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...everything you need to know about doing dialysis at home.
The flu is no fun for anyone, but as an adult with kidney failure, you’re in a high-risk group if you catch the flu. Kidney failure can weaken your immune system, so the flu is 3 to 4 times more likely to cause pneumonia and make other health problems worse than in healthy people.1
Influenza (the flu) is a virus that attacks the breathing system—your nose, throat, and lungs. It causes:
The flu can last for a week or two, or longer if there are complications.
The flu may sound like a cold—but it comes on faster. In just a few hours you can go from feeling fine to feeling very ill. And the flu can make you feel much sicker than even a bad cold.
The only way to tell for sure that you have the flu is to get a nose or throat swab test. The rapid flu test can give results in as few as 30 minutes.2 While most people don’t take this step, you are in a high-risk group (two, if you are over 50). Go to your doctor and get a test if you think you have the flu.
Tip: Many other severe health problems—like sepsis (blood poisoning)—also start out with “flu-like” symptoms. If you feel like you have the flu, see a doctor.
A yearly flu shot is your best defense,3 but only about half of people with kidney failure get one.4 Flu season starts in November, so get a flu shot in September or October. It takes about 2 weeks for a flu shot to help you fight off the flu.5 Medicare pays for flu shots. This year (2010), the flu shot protects against H1N1 and two other flu bugs.
FluMist©, the nasal spray vaccine, is not a good choice for people with kidney disease or for those who live with them.6
Are you over age 65? If so, there is a new flu vaccine just for you.7 Fluzone® is stronger than the usual flu shot; it has 4 times as many antigens to help you fight the flu. This also means it may be more likely to cause side effects, including redness, swelling, headache, muscle aches, or fever. (Most people do not have problems with it.) Ask your doctor or clinic about Fluzone.
Flu shots can help keep you from getting the flu, but they’re not perfect. Flu spreads by droplets that spray out for about 3 feet when an infected person breathes, coughs, or sneezes. You catch the flu when you breathe in the droplets or touch something that’s been coughed or sneezed on, then touch your nose or mouth.
Besides having a flu shot, you can also help avoid the flu if you:
Some drugs that treat the flu can also be used to prevent it. They work by stopping the virus from growing inside your body, and are 60-90% effective.9
The CDC warns doctors not to prescribe Symmetrel© (amantadine) or Flumadine© (rimantadine) this flu season, because they do not work against this year’s virus. But ask your doctor about taking Tamiflu© (oseltamivir phosphate) or Relenza© (zanamivir) for about 6 weeks during the height of the flu season.10
If you do get the flu, taking Tamiflu or Relenza for 5 days may ease the course and help stop complications. The drugs must be started within 48 hours of getting flu symptoms (the sooner you start them the better they work)13—so, you need to see your doctor quickly. Since both drugs are removed from the body by the kidneys, you may need a lower dose than a healthy person. (As with any drugs, these products can have side effects.)
Before you take any drug—prescription, over-the-counter, herbs, folk cures—talk to your doctor or pharmacist. Drugs that are safe for healthy people can build up to harmful levels in your body. Dialysis does not remove as much of most drugs as working kidneys do.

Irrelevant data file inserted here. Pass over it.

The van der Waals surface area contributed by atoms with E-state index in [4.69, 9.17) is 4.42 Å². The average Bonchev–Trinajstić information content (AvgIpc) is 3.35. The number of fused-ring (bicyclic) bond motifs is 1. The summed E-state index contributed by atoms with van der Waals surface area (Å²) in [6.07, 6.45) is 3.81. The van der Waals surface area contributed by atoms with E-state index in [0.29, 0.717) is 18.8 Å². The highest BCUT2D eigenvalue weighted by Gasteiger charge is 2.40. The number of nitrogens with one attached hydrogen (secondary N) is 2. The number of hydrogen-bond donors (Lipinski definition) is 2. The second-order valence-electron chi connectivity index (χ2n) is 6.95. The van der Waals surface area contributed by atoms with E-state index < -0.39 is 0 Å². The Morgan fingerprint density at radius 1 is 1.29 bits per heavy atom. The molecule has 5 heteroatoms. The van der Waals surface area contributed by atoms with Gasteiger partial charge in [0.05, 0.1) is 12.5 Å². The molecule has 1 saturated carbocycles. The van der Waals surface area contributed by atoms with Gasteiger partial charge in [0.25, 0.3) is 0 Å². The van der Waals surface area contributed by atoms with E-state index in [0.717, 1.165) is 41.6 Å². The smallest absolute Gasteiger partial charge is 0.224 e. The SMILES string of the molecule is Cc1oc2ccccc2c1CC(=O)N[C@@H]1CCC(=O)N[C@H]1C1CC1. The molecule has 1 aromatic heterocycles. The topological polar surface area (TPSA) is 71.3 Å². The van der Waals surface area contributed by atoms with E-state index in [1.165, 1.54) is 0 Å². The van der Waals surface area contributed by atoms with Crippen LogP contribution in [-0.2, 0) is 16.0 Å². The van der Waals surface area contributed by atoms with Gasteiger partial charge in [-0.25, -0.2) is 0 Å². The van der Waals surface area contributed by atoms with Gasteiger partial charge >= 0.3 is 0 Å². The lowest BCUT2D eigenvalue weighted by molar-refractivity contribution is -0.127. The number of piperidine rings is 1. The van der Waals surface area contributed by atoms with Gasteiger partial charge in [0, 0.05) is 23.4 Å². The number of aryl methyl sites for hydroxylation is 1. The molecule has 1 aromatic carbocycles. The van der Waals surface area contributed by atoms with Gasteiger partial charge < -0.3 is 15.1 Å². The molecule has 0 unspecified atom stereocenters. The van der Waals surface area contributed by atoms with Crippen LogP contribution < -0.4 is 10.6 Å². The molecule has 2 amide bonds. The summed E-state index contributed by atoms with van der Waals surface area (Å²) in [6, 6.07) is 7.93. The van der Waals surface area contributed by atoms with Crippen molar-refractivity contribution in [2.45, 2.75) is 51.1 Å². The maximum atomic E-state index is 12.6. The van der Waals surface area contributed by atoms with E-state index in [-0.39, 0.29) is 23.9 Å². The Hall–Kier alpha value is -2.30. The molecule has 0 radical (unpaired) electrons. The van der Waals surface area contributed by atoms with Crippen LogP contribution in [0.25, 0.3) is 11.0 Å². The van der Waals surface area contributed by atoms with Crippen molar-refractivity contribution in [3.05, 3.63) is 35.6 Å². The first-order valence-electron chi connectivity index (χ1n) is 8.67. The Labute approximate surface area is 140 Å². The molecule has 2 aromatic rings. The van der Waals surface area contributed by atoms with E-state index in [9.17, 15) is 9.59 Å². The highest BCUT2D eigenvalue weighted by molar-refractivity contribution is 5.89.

You can safely use a saline (salt-water) nasal spray to help a stuffy or dry nose. Using a humidifier can make it easier to breathe and can help a cough. Your doctor can suggest:
Ask someone to be on hand to help you for a few days. (It’s best if this person has had a flu shot.) The flu can flatten you, and having a helper to cook and bring you meals, run errands, fetch tissues, and call the doctor for you can let you save your energy for healing.
Even if you do all or most of your home dialysis yourself, when you’re sick you may need help with your treatments. You don’t want to take shortcuts and risk infection if you don’t feel well enough to go through all the steps. If you do HD, you might want to get a treatment or two in-center to have a break. (You’d need to wear a mask to avoid spreading the flu.)
You may lose your appetite with the flu, which can affect your potassium levels. It can be hard to sort out muscle pain from the flu from symptoms of too-high or too-low potassium. Be on the safe side: ask for your level to be checked if you think there is any chance that it’s “off” due to your diet.
Tip: Print this article and bring it with you when you see your doctor. It can remind you of questions you want to ask, and the references at the end may help your doctor to help you.
When you have a fever, lose your appetite, have a sore throat…it can throw a wrench into your fluid balance:
Even though the flu is a virus, it can lead to bacterial infections:
In either case, you may need antibiotics, and you need to see your doctor. Pneumonia can be very serious. If you have trouble breathing or you can’t keep your fluids in balance, go to the hospital. Let them take care of you for a while until you feel better.
Tip: Keep a list of all drugs you take and their doses, and a copy of your health history. Bring it along if you need to go to the hospital to save time and help ensure that you get the right treatment.
Copyright © 2010 Medical Education Institute, Inc. All rights reserved.
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